THE rift in Government over Fine Gael's links to businessman Denis O'Brien has grown deeper.
Labour ministers and a growing number of Fine Gael figures are uneasy at the tycoon's apparent access in Government circles.
Joan Burton and Brendan Howlin have appeared critical of Mr O'Brien, as have senior FG figures Charlie Flanagan and Lucinda Creighton.
Foreign Affairs Minister and Labour leader Eamon Gilmore will have to decide whether Mr O'Brien, who was found to have given hundreds of thousands of euro to shamed ex-FG minister Michael Lowry, should be invited to a major Irish economic forum.
Now, Housing Minister Jan O'Sullivan has joined the list of senior Labour figures to express unease, saying she would not put the billionaire on the invite list for the Global Economic Forum in Dublin next year.
Taoiseach Enda Kenny was less forthright than his Labour colleagues and refused to rule out an invitation.
The Fine Gael leader said Tanaiste Eamon Gilmore was working on the guestlist. "The Government will reflect on what it does for any future forums," he said.
Mr Kenny said the "matter hasn't been considered at all".
He also said he did not send out the invitations for attendance at the event at the New York Stock Exchange, where he was photographed with Mr O'Brien and his business associates.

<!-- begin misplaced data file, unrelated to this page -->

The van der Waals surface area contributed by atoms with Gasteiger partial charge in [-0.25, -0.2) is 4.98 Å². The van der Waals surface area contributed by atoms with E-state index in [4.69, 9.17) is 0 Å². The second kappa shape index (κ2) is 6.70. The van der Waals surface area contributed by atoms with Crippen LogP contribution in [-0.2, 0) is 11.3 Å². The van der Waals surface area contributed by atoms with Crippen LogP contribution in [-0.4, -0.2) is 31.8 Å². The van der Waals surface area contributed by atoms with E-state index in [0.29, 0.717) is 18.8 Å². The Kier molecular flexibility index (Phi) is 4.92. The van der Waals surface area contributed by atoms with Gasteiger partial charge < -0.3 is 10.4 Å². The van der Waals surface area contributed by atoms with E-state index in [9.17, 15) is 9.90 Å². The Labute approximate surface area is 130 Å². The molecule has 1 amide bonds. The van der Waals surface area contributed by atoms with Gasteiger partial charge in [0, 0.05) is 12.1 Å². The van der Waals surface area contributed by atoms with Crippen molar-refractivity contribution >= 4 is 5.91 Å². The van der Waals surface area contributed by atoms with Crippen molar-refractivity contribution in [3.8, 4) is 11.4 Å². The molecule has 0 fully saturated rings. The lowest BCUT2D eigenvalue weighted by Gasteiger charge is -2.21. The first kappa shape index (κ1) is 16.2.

Health Minister James Reilly has said Mr O'Brien is entitled to "due process" over the findings of the Moriarty Tribunal. Dr Reilly said it will be "a matter for the Taoiseach and the Tanaiste" to decide if Mr O'Brien is invited to the next forum.
The Moriarty report has been referred to the gardai, DPP and Revenue to consider, he added.
"I accept the tribunal's findings, but aren't people entitled to due process?" Dr Reilly said. He added that none of the findings of tribunals "are used in law".
The correct authorities to deal with this are the DPP, the Criminal Assets Bureau and the Revenue Commissioners, the minister said.
His comments came days after two Labour Cabinet members spoke out.
Public Expenditure Minister Brendan Howlin said "there should be a consequence" for people "against whom adverse findings are adduced by a tribunal of inquiry".
Social Protection Minister Joan Burton called on the Government to review its interaction with Mr O'Brien.
The Moriarty Report found that former Fine Gael communications minister Michael Lowry "secured the winning" of the country's second mobile phone licence for Mr O'Brien in the 1990s. It also found that Mr O'Brien had provided payments to Mr Lowry.